Why I Wish I’d Followed My Instincts As a Climate Denier
We were driving — my boss, J and I — on a wide swath of highway towards a client site just outside Atlanta, Georgia. It was 2012, early days for us. I had been freelancing for the firm where he was a senior leader. I then got hired on as a director, largely because of this man who had put me forward as a strong candidate based on our project work so far. He respected me and I respected him.
We got to talking about climate change, and I said something like, “I’m not sure I really buy the story of climate change.”
[record scratch sound]
He was a few years older than me, at least a foot taller, of Scandinavian descent — read: intimidating. He gave me a look that might as well have said: “Do you want to get out of the car and walk?”
I looked out at the blinding beads of sun strung on endless cars, and wondered: “Did I just make a career-ending statement?” I started digging my way out of the hole. I knew what I said was true, but I didn’t know how to support my point. And I didn’t have the courage to stand up for myself.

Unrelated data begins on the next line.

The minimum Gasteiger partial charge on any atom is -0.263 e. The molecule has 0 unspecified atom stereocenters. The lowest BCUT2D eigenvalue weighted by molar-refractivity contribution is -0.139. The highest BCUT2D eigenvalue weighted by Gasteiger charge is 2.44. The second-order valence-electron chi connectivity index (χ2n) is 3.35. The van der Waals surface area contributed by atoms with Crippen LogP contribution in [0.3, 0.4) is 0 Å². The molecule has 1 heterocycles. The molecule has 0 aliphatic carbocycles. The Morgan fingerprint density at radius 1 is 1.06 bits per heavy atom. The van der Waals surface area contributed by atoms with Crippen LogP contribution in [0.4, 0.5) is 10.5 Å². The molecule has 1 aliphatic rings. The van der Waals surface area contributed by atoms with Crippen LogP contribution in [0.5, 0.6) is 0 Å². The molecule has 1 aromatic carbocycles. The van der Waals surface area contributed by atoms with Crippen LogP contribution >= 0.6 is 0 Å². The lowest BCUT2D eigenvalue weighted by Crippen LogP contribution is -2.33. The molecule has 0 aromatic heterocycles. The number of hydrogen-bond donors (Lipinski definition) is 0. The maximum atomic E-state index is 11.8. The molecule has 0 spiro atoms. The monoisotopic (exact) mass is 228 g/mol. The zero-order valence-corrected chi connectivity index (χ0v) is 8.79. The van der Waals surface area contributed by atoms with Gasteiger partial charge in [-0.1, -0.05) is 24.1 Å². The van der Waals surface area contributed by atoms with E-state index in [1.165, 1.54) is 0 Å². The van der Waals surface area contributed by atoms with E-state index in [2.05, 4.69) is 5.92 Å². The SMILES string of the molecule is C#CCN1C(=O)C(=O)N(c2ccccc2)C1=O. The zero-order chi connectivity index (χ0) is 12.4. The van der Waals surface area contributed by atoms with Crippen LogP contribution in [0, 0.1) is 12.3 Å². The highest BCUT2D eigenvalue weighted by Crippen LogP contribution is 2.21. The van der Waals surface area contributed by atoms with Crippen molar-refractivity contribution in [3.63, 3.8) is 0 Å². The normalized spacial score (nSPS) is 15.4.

Still, I felt a strong resistance to the corporate climate change agenda. This lumped me (undetected) with the climate deniers. I was not in favor of the tactics some of them are most certainly guilty of (financing obfuscating messaging, etc). Yet I felt like it was not an open and shut case. It was all very inwardly awkward, so I pressed on as my cultural training has groomed me to do.
I pressed on in the game of working with large companies to create “sustainability strategies”, the linchpin of which are often “climate actions”.
I pressed on to learn as much as I could about science-based targets, examples of leadership in emissions reductions, new carbon sequestration innovations, and more.
I even pressed on in front of audiences, stating that a “regenerative economy” is one that sequesters more carbon than it emits, supporting the idea that if we could get the emissions thing sorted, we’d be well on our way.